So youʼre getting serious about lifting. You’ve started a mobility routine before your big lifts. You warm up and actively stretch. Still using lifting gloves? Not a chance. And guess what? Today is leg day! Awesome. Time to go hulk on some iron. Then you remember seeing those heeled shoes that everyone is wearing when they squat. And theyʼre usually moving some serious weight. Then again, you saw a woman lifting with chucks on the day before and she was scary strong. So you wonder “should I get the heeled shoes. The flats. None of the above,” for 27 minutes straight until you just feel lost. Not to worry! Iʼm coming with a flashlight, road flares, a lantern, AND a jar full of fireflies to shed some light on the situation.
Flat vs. Heeled Shoes: What are they?
Firstly, whatʼs the difference between flat and heeled shoes? When it comes to heeled weightlifting shoes, the sole (pun intended) purpose of the shoe is to cut the angle your ankle needs to reach, in order to reach depth, in dorsiflexion while doing squats/ squat variations/deadlifts/etc. the heel of the shoe is slightly thicker than the toe, so it creates a sloping decline. Flat shoes on the other hand are just that. Flat. Straight across. No extra assistance. They work to train your body to become more stable during your lifts. So deadlifting and squatting with flat shoes will be a little bit more challenging in the beginning.
Why Should I Wear Flat Lifting Shoes?
One of the main reasons an athlete should wear flat shoes during their lifts is to train the body to better handle loads safely. Muscle recruitment is increased while wearing flat shoes. So for you guys that are a little bit newer to lifting and dealing with heavy weight, youʼll probably want to use flat soled shoes for awhile until your body gains enough stability to handle that heavy weight consistently.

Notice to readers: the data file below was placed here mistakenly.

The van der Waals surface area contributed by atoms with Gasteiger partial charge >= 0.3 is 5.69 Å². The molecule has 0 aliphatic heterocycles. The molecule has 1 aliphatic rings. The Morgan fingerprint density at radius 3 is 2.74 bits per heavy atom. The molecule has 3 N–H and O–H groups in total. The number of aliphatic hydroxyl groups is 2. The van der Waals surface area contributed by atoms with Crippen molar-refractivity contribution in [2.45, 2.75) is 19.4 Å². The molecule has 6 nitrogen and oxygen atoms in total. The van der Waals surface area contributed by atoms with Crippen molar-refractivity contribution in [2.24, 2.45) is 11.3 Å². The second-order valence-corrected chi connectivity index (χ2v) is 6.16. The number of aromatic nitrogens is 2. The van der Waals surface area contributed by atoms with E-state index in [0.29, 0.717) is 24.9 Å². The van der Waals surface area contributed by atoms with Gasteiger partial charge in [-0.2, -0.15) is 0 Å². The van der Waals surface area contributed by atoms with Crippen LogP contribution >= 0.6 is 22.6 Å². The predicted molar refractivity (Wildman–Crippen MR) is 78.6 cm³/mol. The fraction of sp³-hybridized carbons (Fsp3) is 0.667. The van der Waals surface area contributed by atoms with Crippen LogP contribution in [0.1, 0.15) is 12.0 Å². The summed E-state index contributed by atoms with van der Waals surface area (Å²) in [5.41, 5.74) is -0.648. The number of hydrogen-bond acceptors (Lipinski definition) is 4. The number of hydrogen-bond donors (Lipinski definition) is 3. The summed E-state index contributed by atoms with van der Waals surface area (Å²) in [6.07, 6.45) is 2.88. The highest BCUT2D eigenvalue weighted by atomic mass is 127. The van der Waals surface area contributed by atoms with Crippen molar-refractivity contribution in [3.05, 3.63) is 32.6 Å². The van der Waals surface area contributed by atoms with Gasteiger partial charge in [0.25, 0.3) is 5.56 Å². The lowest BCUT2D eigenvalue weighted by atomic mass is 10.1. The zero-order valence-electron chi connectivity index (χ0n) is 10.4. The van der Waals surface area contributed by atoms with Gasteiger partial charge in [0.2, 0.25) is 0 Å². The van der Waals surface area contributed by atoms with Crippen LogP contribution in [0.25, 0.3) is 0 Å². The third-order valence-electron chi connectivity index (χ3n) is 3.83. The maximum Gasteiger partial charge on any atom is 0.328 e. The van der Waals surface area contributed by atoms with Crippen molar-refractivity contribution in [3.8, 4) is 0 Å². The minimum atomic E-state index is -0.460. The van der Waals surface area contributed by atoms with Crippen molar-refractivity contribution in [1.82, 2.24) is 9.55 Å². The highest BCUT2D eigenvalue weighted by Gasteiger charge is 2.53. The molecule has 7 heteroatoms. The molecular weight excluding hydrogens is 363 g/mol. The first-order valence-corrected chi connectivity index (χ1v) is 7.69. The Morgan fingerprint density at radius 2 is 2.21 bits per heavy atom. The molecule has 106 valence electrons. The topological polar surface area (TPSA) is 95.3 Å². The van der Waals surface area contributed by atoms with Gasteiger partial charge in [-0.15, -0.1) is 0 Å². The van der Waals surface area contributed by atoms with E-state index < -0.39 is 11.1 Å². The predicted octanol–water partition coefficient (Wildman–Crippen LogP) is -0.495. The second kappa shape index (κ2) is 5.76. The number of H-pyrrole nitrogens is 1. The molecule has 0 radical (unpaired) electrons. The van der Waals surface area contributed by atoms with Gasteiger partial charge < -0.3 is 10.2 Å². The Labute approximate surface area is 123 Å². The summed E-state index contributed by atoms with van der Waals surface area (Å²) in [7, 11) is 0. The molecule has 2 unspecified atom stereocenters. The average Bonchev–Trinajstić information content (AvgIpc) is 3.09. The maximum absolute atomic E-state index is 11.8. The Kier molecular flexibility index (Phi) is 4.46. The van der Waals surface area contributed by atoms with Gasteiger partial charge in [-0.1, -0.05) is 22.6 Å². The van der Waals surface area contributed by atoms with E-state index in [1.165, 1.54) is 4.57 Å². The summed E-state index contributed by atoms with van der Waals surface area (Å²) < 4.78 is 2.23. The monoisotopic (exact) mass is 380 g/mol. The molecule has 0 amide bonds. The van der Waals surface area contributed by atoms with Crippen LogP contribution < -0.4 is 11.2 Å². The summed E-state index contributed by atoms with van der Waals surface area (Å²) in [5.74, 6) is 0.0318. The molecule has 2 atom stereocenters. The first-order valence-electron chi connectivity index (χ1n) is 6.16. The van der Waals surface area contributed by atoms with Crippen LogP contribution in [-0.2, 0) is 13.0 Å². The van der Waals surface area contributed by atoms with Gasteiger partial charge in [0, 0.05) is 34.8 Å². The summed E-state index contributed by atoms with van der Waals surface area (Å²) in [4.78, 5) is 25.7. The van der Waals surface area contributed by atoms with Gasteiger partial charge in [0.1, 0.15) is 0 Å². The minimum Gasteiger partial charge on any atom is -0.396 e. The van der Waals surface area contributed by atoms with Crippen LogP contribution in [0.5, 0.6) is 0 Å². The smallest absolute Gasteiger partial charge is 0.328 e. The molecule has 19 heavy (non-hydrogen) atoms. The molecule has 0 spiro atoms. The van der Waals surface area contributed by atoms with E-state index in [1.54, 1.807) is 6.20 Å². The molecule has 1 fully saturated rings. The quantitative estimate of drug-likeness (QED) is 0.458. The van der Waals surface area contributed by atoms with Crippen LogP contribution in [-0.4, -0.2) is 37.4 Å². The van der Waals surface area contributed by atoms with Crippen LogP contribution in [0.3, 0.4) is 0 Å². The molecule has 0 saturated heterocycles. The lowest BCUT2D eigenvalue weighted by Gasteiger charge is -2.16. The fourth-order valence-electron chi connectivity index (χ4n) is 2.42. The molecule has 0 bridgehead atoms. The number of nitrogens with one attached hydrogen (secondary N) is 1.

Why Should I Wear Heeled Lifting Shoes?
Heeled shoes and why and why not to get them - Now on the other hand, heeled shoes raise the angle of your heel like we just talked about. So getting deeper into those squats and lunges will be easier throughout the movement. Barring youʼve established a good base of stability (again like we talked about above), adding a little more weight and still maintaining good form will be somewhat easier. Using squats as an example, increased emphasis can now be placed on your quads that may have been missing if youʼve struggled getting to depth in normal shoes.
The reality is that these shoes are just tools. You have to be clear on what your goals are, what level youʼre at, and how much you are willing to invest in those goals. Plenty of people are achieving their goals, physically, by sticking with basic equipment, hard work, and discipline. These shoes wonʼt substitute for those mandatory practices. But they can definitely add to them and enhance your results if youʼre smart about your approach.
There Are No Short Cuts To Gains.
Guillaume Proulx – PROWL SHOES www.prowl-x.com